An illustration of people sitting around a dragon

In the very first issue of The New York Times, published on Sept. 18, 1851, the editors proclaimed that their conception of what counted as the news (that’s fit to print) would include the goings-on of the literary and publishing spheres: “We shall sometimes … take note of the books of the day—unravel their narrative into a newspaper column and give the public, whom we have taken in hand to serve, a running synopsis of their story.” In 1896, this coverage was promoted, or perhaps sequestered, to an insert to the paper, originally titled The New York Times Saturday Book Review Supplement and today known as The New York Times Book Review.

To celebrate the Book Review’s 125th birthday, editors Tina Jordan and Noor Qasim ’18 spelunked into the archives and emerged with a handsomely bound, coffee-table-ready book that compiles some of the most notable materials from the Book Review’s history. Reviews, profiles, interviews, advertisements and rare photographs (like Norman Mailer riding the Cyclone roller coaster on Coney Island) are presented in a manner that is a pleasure to flip around at random.

Plenty of big names grace these pages, as both reviewed and reviewer. To name a few of the highest-wattage pairings: Joan Didion on John Cheever, Tennessee Williams on Paul Bowles, Anatole Broyard on Ralph Ellison, Eudora Welty on E.B. White, and a personal favorite of mine, W.H. Auden on J.R.R. Tolkien (“by the time one has finished his book one knows the histories of the Hobbits, Elves, Dwarves and the landscape they inhabit as well as one knows one’s own childhood”).

A young woman smiling and wearing a black shirt

“It’s the sort of grave and funny thing you’d overhear at a cocktail party,” Qasim says, “but it’s just there, in the pages of the Book Review.”

The cover of the New York Times Review of books

The New York Times Book Review: 125 Years of Literary History
Edited by Tina Jordan and Noor Qasim ’18
Penguin Random House

Interstitial letters to the editor reanimate the reviews as cultural moments rather than mere artifacts. “You feel like you’ve uncovered a treasure,” Qasim told me in an interview. Take the exchange between Joan Didion and Alfred Kazin, after Didion’s review of John Cheever’s Falconer. As Qasim told me: “Kazin is—I think rightfully—rather perturbed by the way Didion has characterized his reviews of Cheever.” So Kazin sends a letter to the editor: “She suggests that I do not wish to be honest in my reading. This is worse than outrageous—it is stupid.” Didion responds, simply, “Oh, come off it, Alfred.” To Qasim, “it’s the sort of grave and funny thing you’d overhear at a cocktail party, but it’s just there, in the pages of the Book Review.”

The cultural utility of a vicious pan is a matter of eternal debate, and in these pages, we see the waxing and waning of acceptable levels of vitriol. Writes John Leonard on fellow critic Dale Peck’s 2004 collection of knifings, Hatchet Jobs: “This isn’t criticism. It isn’t even performance art. It’s thuggee. However entertaining in small doses—we are none of us immune to malice, envy, schadenfreude, a prurient snuffle and a sucker punch—as a steady diet it’s worse for readers, writers and reviewers ... .”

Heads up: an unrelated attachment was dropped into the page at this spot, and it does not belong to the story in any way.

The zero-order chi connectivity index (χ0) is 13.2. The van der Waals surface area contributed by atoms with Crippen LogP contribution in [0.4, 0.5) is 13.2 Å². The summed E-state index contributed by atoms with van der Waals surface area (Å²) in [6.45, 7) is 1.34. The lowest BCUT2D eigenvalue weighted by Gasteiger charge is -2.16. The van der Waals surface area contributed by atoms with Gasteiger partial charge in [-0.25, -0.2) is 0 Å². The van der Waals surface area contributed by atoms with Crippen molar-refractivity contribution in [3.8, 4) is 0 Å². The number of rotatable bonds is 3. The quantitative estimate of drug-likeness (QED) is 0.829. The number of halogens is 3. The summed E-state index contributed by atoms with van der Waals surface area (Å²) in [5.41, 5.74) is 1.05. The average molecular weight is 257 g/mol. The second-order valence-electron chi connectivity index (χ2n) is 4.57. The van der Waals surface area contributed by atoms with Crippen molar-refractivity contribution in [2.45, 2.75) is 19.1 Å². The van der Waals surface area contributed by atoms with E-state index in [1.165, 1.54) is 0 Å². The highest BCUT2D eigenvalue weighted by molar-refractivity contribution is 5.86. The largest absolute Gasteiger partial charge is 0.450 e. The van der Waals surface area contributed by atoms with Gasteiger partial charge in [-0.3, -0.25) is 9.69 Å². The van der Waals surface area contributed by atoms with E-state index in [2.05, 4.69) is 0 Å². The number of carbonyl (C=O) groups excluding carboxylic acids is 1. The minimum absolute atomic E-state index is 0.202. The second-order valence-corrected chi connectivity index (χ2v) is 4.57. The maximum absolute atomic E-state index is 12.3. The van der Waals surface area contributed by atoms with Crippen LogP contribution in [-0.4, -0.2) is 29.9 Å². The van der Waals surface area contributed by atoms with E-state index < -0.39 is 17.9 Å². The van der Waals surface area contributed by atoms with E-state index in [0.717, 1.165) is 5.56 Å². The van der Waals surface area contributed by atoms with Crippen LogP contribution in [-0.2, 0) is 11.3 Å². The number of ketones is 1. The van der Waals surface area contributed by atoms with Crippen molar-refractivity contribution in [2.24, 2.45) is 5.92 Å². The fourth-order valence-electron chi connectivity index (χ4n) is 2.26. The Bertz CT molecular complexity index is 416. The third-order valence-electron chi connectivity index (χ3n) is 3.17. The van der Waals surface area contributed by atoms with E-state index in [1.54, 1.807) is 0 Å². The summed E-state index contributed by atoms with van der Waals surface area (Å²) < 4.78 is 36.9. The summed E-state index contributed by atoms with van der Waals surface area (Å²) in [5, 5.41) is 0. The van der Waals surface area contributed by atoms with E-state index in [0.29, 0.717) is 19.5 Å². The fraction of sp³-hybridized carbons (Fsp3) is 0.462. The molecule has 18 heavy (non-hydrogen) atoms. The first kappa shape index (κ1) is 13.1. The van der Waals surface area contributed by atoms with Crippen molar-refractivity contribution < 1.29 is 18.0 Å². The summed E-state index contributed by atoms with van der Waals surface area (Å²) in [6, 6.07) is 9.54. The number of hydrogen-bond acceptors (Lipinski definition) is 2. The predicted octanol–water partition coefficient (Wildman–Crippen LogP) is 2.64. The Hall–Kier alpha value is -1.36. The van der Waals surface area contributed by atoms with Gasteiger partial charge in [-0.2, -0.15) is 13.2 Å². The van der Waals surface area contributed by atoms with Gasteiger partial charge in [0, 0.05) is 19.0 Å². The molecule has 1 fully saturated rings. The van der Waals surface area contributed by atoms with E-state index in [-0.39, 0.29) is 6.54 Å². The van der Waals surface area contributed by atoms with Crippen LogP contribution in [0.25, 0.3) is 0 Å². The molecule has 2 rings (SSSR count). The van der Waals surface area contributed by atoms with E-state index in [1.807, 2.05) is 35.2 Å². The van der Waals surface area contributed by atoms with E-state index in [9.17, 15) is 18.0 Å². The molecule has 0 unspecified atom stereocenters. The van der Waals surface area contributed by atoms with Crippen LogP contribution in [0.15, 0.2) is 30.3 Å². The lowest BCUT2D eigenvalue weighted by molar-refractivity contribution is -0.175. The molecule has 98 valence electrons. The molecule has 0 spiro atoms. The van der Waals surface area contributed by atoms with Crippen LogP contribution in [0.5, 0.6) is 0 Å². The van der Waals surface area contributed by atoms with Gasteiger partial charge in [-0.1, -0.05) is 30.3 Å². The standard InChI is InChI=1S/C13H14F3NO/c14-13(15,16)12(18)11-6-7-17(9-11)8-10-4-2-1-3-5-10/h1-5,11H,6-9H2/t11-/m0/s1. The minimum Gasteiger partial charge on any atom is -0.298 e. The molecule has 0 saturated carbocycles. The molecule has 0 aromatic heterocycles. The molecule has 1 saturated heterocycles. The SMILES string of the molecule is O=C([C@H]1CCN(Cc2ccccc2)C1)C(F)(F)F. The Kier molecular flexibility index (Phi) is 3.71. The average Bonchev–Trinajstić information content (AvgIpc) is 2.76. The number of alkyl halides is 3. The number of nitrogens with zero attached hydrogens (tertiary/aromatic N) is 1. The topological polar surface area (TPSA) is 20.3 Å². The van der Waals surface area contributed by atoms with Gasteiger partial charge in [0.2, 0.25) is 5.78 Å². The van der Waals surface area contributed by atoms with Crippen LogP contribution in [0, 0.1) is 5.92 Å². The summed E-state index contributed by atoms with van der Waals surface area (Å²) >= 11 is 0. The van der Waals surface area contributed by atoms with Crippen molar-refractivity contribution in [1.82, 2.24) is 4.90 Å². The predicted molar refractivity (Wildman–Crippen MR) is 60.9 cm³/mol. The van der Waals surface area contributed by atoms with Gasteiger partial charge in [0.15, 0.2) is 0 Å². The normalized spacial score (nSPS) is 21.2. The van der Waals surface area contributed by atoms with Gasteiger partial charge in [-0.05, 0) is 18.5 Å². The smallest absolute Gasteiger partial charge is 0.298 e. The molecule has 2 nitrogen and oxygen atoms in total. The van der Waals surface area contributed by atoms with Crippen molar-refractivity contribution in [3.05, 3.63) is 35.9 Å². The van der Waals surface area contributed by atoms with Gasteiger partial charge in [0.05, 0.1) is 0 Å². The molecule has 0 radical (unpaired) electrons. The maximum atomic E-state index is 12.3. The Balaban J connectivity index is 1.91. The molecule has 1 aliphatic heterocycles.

Although I’m inclined to agree, one of the most interesting and entertaining pieces collected here is the withering and comprehensive annihilation, by Austrian American journalist William S. Schlamm, of the debut literary offering by one Mr. Hitler. On Mein Kampf, Schlamm wrote in 1943: “[The translator] should be put on the honor list of war casualties. … Here, for the first time, you get Hitler’s prose almost as unreadable in English as it is in German. … Confronted with a faithful translation of Hitler prose, any publisher or editor would ask, in disgust, if the young man was kidding. … This is the Moronic Evil, so shapeless and pre-spiritual that it defies articulation.”

The most significant value of 125 Years of Literary History, greater than the sum of its parts, is its timeline of how the Book Review has struggled at great pain to catch up with changing cultural and social mores. In an incisive original essay that opens the book, critic Parul Sehgal grapples with the Book Review’s preponderantly white male history. Commenting on critics who’d underappreciated the work of several marginalized writers, she writes: “To dismiss these reviews as mere fossils requires a series of awkward and dishonest contortions. Reviewers … might have handled the work of gay writers with tongs, but the public didn’t.”

How did working on the book change Qasim’s appreciation of the Book Review? “I dove into the archives with the expectation that the historical coverage would skew overwhelmingly toward the white, the male and the wealthy,” she told me. “And, of course, it does. But I was also intrigued to find instances in which the Book Review was surprisingly responsive to the concerns of the day, attentive to the interests of a diverse readership, and more expansive—for example, in reviewing untranslated books written in languages other than English—than it even is today. All this is to say that I found it refreshing to look back at literary history in this way, to examine all the ways the past can confirm one’s worst expectations, while also, at times, shifting or undermining them, pushing us toward a more complex reading of who we were then and, by extension, a fuller understanding of who we are now.”

Mancusi is a novelist and critic. His first novel, A Philosophy of Ruin, was published by HarperCollins in 2019.